The bottom line on dates?
From a nutritional perspective, there’s no better source of sweetener than whole dates.
Don’t be put off by the sugar content of RAW Nutrition Whole Food Bars – most of it comes from a source that’s simply the best available, with tons of health benefits and a high content of phytochemicals that can help minimize the negative effects of sugar intake.
Now that we’ve discussed the primary source of carbs in RAW Nutrition’s Whole Food Protein bar, let’s talk about the primary source of fat: peanuts.
The first thing to note about peanut fat is that it’s very high in the monounsaturated fatty acid (MUFA) oleic acid. In fact, oleic acid accounts for anywhere from 45–53% of all the fat in peanuts.
So why is this a good thing? Although controversy rages about the health effects of saturated fats, and even some types of polyunsaturated fats, very few dietary philosophies regard MUFA with suspicion. And there’s very little evidence that MUFA harms the cardiovascular system or metabolic function.[11-13]
Oleic acid, in particular, is actually associated with tons of health benefits. At this point, modern scientific research has discovered that oleic can help fight cardiovascular, autoimmune, and metabolic diseases, as well as speed up wound healing, improve immunity, and possibly even help prevent cancer.
Needless to say, we’re satisfied with oleic acid being the predominant fatty acid in RAW Nutrition’s Whole Food Protein Bar.
Besides the good fatty acid composition, whole peanuts are also an excellent source of many vitamins and minerals, some of which are notoriously tough to fit into your diet. Peanuts are a good source of thiamin, riboflavin, vitamin B6, pantothenic acid, magnesium, phosphorus, potassium, zinc, copper, biotin, and selenium. And they’re a phenomenal source of three key micronutrients that, again, are tough to get: niacin (94% DV per 1 cup serving), folate (90% DV), and manganese (145% DV!).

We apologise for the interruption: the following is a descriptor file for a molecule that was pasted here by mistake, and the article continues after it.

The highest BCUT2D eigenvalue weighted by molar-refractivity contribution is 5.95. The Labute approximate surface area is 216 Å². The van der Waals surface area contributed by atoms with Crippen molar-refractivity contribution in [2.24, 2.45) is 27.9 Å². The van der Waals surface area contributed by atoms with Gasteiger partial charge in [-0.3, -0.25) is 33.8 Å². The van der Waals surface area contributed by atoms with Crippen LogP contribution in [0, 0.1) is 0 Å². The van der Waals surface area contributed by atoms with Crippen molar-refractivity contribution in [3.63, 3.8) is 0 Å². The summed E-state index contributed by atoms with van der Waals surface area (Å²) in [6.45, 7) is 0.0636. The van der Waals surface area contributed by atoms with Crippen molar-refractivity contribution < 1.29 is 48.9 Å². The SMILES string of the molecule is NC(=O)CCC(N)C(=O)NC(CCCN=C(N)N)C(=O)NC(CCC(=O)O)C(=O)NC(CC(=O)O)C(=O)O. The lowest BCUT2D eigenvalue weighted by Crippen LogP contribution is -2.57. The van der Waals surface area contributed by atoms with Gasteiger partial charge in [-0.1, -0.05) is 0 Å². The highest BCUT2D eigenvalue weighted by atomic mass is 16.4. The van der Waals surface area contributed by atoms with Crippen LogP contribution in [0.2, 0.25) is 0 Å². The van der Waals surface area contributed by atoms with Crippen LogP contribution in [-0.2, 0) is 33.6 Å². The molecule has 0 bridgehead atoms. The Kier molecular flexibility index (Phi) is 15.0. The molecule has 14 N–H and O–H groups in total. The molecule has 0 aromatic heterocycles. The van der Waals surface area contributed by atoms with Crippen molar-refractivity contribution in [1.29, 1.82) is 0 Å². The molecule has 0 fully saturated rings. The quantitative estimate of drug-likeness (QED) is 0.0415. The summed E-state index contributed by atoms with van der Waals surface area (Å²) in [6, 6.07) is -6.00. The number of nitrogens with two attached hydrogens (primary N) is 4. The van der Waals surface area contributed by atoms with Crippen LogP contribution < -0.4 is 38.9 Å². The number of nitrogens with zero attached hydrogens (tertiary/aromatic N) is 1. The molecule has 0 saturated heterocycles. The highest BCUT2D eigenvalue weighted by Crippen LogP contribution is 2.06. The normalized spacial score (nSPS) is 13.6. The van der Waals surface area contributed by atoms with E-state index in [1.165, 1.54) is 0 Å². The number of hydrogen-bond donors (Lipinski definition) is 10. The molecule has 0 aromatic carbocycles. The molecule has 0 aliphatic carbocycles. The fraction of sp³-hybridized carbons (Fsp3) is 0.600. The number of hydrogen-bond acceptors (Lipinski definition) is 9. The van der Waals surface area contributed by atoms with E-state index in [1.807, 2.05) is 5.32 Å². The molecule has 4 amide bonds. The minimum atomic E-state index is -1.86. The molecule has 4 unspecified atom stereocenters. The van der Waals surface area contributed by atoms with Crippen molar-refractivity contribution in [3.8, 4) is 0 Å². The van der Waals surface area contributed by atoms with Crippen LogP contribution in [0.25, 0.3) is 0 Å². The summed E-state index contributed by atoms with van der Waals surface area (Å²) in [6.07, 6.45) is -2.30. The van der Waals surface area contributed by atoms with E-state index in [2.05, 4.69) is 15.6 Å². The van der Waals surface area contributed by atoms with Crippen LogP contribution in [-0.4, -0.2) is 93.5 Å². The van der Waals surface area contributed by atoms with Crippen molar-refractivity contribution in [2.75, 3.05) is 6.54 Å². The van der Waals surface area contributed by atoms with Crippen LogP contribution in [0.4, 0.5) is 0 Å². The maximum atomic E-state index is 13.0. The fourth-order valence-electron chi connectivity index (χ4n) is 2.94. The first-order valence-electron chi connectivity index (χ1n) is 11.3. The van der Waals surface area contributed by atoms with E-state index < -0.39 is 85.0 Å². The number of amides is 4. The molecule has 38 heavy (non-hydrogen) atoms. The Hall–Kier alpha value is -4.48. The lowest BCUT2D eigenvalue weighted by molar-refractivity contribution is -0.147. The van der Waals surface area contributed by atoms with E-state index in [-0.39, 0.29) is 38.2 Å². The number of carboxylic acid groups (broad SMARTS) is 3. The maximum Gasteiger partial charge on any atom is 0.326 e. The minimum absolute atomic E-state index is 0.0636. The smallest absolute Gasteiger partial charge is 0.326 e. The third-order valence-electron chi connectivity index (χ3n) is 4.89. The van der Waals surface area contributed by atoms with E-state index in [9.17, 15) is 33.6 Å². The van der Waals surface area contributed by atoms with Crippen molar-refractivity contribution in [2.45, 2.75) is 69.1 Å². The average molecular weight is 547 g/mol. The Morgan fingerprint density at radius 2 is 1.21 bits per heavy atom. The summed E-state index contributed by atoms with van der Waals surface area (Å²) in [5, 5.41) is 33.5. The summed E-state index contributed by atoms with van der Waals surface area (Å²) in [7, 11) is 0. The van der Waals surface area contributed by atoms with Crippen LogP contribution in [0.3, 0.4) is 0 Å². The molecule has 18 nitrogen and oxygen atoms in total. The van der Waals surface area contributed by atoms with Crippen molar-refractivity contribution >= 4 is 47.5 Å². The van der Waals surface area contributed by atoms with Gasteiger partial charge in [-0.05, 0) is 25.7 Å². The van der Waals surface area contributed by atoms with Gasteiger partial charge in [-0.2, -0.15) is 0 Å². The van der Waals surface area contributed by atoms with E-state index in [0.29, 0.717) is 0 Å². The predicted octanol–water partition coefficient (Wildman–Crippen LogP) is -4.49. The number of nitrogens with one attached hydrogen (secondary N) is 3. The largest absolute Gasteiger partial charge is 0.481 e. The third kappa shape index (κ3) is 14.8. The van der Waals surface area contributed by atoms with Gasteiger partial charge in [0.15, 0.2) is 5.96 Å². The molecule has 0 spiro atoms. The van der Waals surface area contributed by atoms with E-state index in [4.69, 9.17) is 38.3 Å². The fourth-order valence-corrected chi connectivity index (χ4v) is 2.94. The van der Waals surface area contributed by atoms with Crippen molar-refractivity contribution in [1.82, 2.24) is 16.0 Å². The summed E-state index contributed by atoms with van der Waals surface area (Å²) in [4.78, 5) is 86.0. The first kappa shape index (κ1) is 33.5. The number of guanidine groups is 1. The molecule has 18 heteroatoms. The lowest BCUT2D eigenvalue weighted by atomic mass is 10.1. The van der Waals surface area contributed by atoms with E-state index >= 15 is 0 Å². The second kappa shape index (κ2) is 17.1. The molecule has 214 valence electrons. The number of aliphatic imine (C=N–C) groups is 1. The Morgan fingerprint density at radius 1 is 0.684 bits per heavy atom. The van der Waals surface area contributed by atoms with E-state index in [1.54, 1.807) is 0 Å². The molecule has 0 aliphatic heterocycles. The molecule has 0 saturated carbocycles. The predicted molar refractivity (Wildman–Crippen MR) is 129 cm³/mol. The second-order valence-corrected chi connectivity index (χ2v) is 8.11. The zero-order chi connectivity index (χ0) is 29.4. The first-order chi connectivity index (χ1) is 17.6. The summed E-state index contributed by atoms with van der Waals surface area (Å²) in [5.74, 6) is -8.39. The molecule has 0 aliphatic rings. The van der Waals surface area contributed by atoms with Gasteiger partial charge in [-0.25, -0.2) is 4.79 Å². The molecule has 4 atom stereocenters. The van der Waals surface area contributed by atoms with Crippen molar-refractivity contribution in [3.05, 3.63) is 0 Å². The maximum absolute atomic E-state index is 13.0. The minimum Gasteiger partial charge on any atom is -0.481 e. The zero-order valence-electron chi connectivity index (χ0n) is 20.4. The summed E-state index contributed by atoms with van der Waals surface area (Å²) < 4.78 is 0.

It may surprise many readers to learn that peanuts are also really high in antioxidants like p-coumaric acid, which can specifically help protect your body against hyperlipidemia, a condition that most of us know as elevated blood cholesterol and triglycerides. This antioxidant can also improve liver function, and even protect the liver from toxin-induced injury.
Peanuts are also high in resveratrol, an antioxidant that most readers have probably heard of because it’s famous for its ability to increase longevity by upregulating a sirtuin called SIRT-1. Resveratrol also has significant anti-diabetic effects that are mediated, at least in part, by its anti-inflammatory activity.
Finally, peanuts are high in fiber, just like dates, which comes with all the benefits we discussed in the previous section.
The only thing we don’t like about peanuts is the high omega-6 polyunsaturated fatty acid content, but you’d have to eat a lot of peanuts, and a ton of RAW Nutrition Whole Food Protein Bars, for your omega-6 PUFA consumption to approach dangerous levels.
So, practically speaking, the PUFA here is not a concern for us. We’re very happy to see peanuts used as the fat base in these snack bars instead of (sadly) ubiquitous anti-metabolic seed oils.
Micronutrient highlight: potassium
Dates are an awesome source of potassium, and we end up getting quite a lot from one serving of Raw Nutrition’s Whole Food Protein Bar, too: 540 milligrams per bar, which is 10% of the daily recommended potassium intake.
Potassium is famed for its effects on cardiovascular health, thanks to its ability to modulate the action of sodium. It’s generally accepted by researchers today that your potassium-to-sodium ratio is a major factor in blood pressure and cardiovascular disease risk. And the higher this ratio, the better.[23,24]
Although there’s plenty of research on potassium and disease risk, there’s a lot less on the subject of potassium’s effect on athletic performance. Just speaking anecdotally, many of the athletes we talk to report that high potassium intake gives them more energy and better athletic endurance.
This makes sense based on what we know about potassium’s mechanism of action, which is primarily to induce vasodilation, the expansion of blood vessels to allow for better circulation.[25-35]